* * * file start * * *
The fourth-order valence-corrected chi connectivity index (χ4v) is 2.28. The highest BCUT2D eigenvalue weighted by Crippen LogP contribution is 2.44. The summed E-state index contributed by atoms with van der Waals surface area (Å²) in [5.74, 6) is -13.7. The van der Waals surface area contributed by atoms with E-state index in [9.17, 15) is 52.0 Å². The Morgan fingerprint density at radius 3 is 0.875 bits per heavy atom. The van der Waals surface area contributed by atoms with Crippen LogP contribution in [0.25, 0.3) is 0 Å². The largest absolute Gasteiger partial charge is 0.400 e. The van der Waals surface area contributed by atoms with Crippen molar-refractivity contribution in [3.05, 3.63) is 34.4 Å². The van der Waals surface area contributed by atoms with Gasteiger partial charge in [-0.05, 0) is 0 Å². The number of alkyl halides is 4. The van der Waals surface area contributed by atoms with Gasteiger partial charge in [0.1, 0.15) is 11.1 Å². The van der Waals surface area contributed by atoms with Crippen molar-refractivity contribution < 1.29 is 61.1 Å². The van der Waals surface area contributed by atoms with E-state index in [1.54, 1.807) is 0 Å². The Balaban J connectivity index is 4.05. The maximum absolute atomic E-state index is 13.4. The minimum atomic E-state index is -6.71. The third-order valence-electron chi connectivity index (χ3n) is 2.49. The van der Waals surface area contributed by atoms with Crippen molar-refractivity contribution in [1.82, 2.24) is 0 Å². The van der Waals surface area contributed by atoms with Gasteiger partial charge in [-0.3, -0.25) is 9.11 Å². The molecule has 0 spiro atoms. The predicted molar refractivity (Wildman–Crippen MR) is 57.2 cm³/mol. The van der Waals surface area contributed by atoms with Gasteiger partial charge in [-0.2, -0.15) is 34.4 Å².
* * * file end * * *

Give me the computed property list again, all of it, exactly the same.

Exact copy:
The fourth-order valence-corrected chi connectivity index (χ4v) is 2.28. The highest BCUT2D eigenvalue weighted by Crippen LogP contribution is 2.44. The summed E-state index contributed by atoms with van der Waals surface area (Å²) in [5.74, 6) is -13.7. The van der Waals surface area contributed by atoms with E-state index in [9.17, 15) is 52.0 Å². The Morgan fingerprint density at radius 3 is 0.875 bits per heavy atom. The van der Waals surface area contributed by atoms with Crippen LogP contribution in [0.25, 0.3) is 0 Å². The largest absolute Gasteiger partial charge is 0.400 e. The van der Waals surface area contributed by atoms with Crippen molar-refractivity contribution in [3.05, 3.63) is 34.4 Å². The van der Waals surface area contributed by atoms with Gasteiger partial charge in [-0.05, 0) is 0 Å². The number of alkyl halides is 4. The van der Waals surface area contributed by atoms with Gasteiger partial charge in [0.1, 0.15) is 11.1 Å². The van der Waals surface area contributed by atoms with Crippen molar-refractivity contribution < 1.29 is 61.1 Å². The van der Waals surface area contributed by atoms with E-state index in [1.54, 1.807) is 0 Å². The Balaban J connectivity index is 4.05. The maximum absolute atomic E-state index is 13.4. The minimum atomic E-state index is -6.71. The third-order valence-electron chi connectivity index (χ3n) is 2.49. The van der Waals surface area contributed by atoms with Crippen molar-refractivity contribution in [1.82, 2.24) is 0 Å². The van der Waals surface area contributed by atoms with Gasteiger partial charge in [-0.3, -0.25) is 9.11 Å². The molecule has 0 spiro atoms. The predicted molar refractivity (Wildman–Crippen MR) is 57.2 cm³/mol. The van der Waals surface area contributed by atoms with Gasteiger partial charge in [-0.2, -0.15) is 34.4 Å².